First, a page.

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Court: Brewer, Senate failed to demonstrate Mathis neglected duty

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The Arizona Supreme Court gave Gov. Jan Brewer the clarification she wanted on its ruling to reinstate Arizona Independent Redistricting Commission Chairwoman Colleen Mathis, but it won’t be much help to Brewer or the Senate if they want to remove her again.

In an order on Wednesday evening, Vice Chief Justice Andrew Hurwitz said the alleged offenses for which Brewer and the Senate ousted Mathis on Nov. 1 did not rise to the level of “gross misconduct in office” or “neglect of duty.” The court rejected Brewer’s accusation that Mathis violated open meeting law and disregarded constitutional criteria for drawing congressional and legislative districts.

The explanation is a bad omen for Brewer and Republican senators, who had hoped the opinion would provide a blueprint for removing Mathis again in a way that would withstand the inevitable lawsuit.

After the court ruled that a Nov. 1 letter to Mathis from acting Gov. Ken Bennett did not properly demonstrate gross misconduct or neglect of duty, many Republicans hoped that Brewer could simply re-write the letter to the court’s satisfaction and remove Mathis again. But the court’s explanation makes it clear that the letter itself wasn’t the problem, and that Mathis can’t be impeached for the allegations she faced.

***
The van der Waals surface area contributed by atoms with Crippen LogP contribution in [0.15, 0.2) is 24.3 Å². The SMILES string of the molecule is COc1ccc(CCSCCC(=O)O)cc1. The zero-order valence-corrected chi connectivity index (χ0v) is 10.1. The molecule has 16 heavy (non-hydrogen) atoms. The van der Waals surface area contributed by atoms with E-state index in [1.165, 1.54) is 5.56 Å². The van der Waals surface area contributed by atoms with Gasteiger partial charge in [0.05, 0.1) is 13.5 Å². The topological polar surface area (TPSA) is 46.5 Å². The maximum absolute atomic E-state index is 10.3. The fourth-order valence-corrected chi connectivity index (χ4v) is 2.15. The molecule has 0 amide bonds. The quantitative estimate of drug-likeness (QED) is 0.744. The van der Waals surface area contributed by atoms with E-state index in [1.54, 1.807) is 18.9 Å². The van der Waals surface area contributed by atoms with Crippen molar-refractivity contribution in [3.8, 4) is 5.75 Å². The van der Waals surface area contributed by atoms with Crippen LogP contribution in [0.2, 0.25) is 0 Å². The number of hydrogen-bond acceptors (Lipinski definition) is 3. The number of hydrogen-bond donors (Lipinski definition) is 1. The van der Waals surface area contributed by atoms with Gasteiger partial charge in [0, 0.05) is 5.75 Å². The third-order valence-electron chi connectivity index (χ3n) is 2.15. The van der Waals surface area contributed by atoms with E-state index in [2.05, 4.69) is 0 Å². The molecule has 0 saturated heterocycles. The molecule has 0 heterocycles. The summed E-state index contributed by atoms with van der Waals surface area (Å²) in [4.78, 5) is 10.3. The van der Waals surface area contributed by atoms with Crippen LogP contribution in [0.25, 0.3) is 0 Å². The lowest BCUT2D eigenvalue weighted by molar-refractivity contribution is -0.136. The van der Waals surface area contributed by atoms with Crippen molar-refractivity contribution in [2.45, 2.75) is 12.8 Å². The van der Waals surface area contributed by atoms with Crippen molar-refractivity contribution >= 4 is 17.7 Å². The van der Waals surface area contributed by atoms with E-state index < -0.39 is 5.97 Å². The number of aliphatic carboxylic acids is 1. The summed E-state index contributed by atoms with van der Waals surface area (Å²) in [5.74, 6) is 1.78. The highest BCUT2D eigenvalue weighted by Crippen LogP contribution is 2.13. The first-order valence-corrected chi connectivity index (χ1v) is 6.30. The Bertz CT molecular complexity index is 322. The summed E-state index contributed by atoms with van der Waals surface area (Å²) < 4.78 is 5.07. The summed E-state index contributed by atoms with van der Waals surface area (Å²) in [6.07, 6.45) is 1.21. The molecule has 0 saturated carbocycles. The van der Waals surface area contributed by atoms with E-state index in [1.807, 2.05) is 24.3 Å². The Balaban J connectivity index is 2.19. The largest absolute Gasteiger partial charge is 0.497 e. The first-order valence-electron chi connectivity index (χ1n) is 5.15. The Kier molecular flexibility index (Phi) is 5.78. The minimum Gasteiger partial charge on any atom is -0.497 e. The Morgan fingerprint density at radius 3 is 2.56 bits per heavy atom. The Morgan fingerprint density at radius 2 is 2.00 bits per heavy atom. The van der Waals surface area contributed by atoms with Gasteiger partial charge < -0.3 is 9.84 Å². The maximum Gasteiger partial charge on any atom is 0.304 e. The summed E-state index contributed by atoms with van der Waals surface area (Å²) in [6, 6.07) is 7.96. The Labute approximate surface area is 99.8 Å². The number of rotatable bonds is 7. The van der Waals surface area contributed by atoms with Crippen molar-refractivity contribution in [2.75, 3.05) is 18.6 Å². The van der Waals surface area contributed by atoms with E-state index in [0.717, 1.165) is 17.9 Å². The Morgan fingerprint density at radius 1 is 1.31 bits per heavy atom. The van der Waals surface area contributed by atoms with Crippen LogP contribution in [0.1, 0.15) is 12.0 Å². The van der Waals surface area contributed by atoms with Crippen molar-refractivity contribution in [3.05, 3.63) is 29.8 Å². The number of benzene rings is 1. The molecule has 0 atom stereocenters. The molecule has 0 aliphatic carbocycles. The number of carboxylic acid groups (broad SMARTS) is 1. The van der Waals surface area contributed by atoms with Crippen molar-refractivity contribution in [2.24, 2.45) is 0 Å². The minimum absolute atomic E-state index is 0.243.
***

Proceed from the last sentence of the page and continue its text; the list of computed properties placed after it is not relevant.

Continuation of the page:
“The Court’s conclusion that the letter does not demonstrate “substantial neglect of duty, gross misconduct in office, or inability to discharge the duties of office” is based on the letter’s substance, not its format,” the ruling said.

The open meeting law allegation does not actually constitute a violation of the statute, the court ruled, because Mathis was not accused of calling a quorum of the IRC. If there is no violation of the statute, Mathis’ conduct does not rise to the level of misconduct or neglect, the court said. Mathis was accused of separately calling the IRC’s two GOP commissioners outside of a public meeting to urge them to vote for a Democratic-linked mapping consulting firm that Republicans opposed.

And the court said Brewer’s complaint that Mathis ignored constitutional redistricting criteria – specifically, requirements that the IRC respect communities of interest and draw compact districts – was not valid because the commission hasn’t actually completed its work.

“The governor’s disagreement with commissioners over whether they have properly considered constitutional criteria for adjusting the grid map before they have completed final maps is not, as a matter of law, a constitutional basis for removal,” Hurwitz wrote.

House Speaker Andy Tobin said the Supreme Court “overstepped its bounds.”

“I fully support any and all efforts by the governor to immediately remove Chairwoman Mathis and call the Legislature into special session to refer a measure to the ballot allowing voters the opportunity to repeal this commission, which has shown total disregard for the Arizona Constitution. We must act immediately to ensure that this broken and biased process does not continue to unfold,” Tobin said in a press statement.